Opioids are narcotic pain relievers that are prescribed for moderate to severe pain. These drugs bind to and activate the mu-opioid receptors in the brain. When the mu-opioid receptors are activated, the brain floods with large amounts of dopamine.
This causes the individual to experience a sense of calm and pleasure. It also elevates mood and decreases pain by telling the brain that the person isn’t really in pain.
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Can Opioids Relieve Depression?
Opioid Addiction is at an all-time high in this country right now. In many cases, people who eventually become addicted to opioids have an underlying mental illness such as depression or anxiety that has been left untreated.
An individual has an accident or goes in for a surgical procedure, and they are given a prescription for opioids. They start taking the medication to treat their pain and discover they are calm, happy, their mood is better than it has been in a long time, and their pain level is better. They continue taking the opioids after their physical pain is gone because it is also now relieving their mental pain (depression). This is due to the excessive amounts of dopamine that are being released when the opioid is taken.
Psychotherapeutic Benefits of Opioid Agonist Therapy
The National Library of Medicine “Psychotherapeutic benefits of opioid agonist therapy” says:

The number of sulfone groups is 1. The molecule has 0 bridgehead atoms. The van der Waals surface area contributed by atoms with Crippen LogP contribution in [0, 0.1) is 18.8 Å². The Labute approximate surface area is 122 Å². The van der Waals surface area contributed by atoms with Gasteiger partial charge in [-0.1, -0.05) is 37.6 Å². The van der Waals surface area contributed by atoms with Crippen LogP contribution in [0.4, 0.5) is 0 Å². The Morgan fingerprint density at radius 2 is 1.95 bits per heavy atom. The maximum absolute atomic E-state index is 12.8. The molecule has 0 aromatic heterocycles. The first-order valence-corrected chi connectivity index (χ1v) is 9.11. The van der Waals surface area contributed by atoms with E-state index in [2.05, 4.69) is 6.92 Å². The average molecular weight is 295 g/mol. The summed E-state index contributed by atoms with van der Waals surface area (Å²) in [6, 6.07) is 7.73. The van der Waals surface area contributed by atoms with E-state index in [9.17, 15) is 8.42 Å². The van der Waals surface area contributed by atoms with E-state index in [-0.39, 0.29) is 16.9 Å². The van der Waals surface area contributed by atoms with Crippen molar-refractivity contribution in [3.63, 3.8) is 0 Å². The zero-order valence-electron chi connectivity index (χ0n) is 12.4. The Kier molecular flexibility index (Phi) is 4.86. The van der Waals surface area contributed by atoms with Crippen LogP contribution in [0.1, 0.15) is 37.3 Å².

Opioids have been used for centuries to treat a variety of psychiatric conditions with much success. The so-called “opium cure” lost popularity in the early 1950s by developing non-addictive tricyclic antidepressants and monoamine oxidase inhibitors. Nonetheless, recent literature supports the potent role of methadone, buprenorphine, tramadol, morphine, and other opioids as effective, durable, and rapid therapeutic agents for anxiety and depression. This article reviews the medical literature on treating psychiatric disorders with opioids (notably, methadone and buprenorphine) in both the non-opioid-dependent population and in the opioid-dependent methadone maintenance population. The most recent neurotransmitter theories on the origin of depression and anxiety will be reviewed, including current information on the role of serotonin, N-Methyl d-Aspartate, glutamate, cortisol, catecholamine, and dopamine in psychiatric disorders. . (NIH)
How Many Americans Are Currently on Prescription Opioids?
Opioids do relieve depression and anxiety. There are 38.6 million Americans who have mood disorders and are currently on prescription opioids. An analysis showed that 51 percent of the opioid prescriptions annually go to adults with mood disorders; that’s around 60 million prescriptions each year. Also, studies show that people with a history of depression are more likely to experience chronic pain issues. In the interim, opioids can have a short-term antidepressant effect, potentially motivating patients to seek more prescriptions.
The bottom line here is that opioid prescriptions can be appropriate for people with mood disorders. Opioids aren’t indicated or prescribed for depression or mood disorders; however, they can be appropriate for treating them.
Treatment for an Opioid Addiction Disorder
If you or someone you love is struggling with an addiction to opioids, our addiction specialists are available around the clock to assist you. Recreate Life Counseling offers evidence-based addiction treatment, such as dual diagnosis, ideal for those who suffer from mental illness and drug addiction. Our cutting-edge addiction treatment will lead you on the road to long-lasting recovery.
At Recreate Life Counseling, we are here to help you, and military members are always welcome. So call us and talk to one of our addiction specialists that are available around the clock.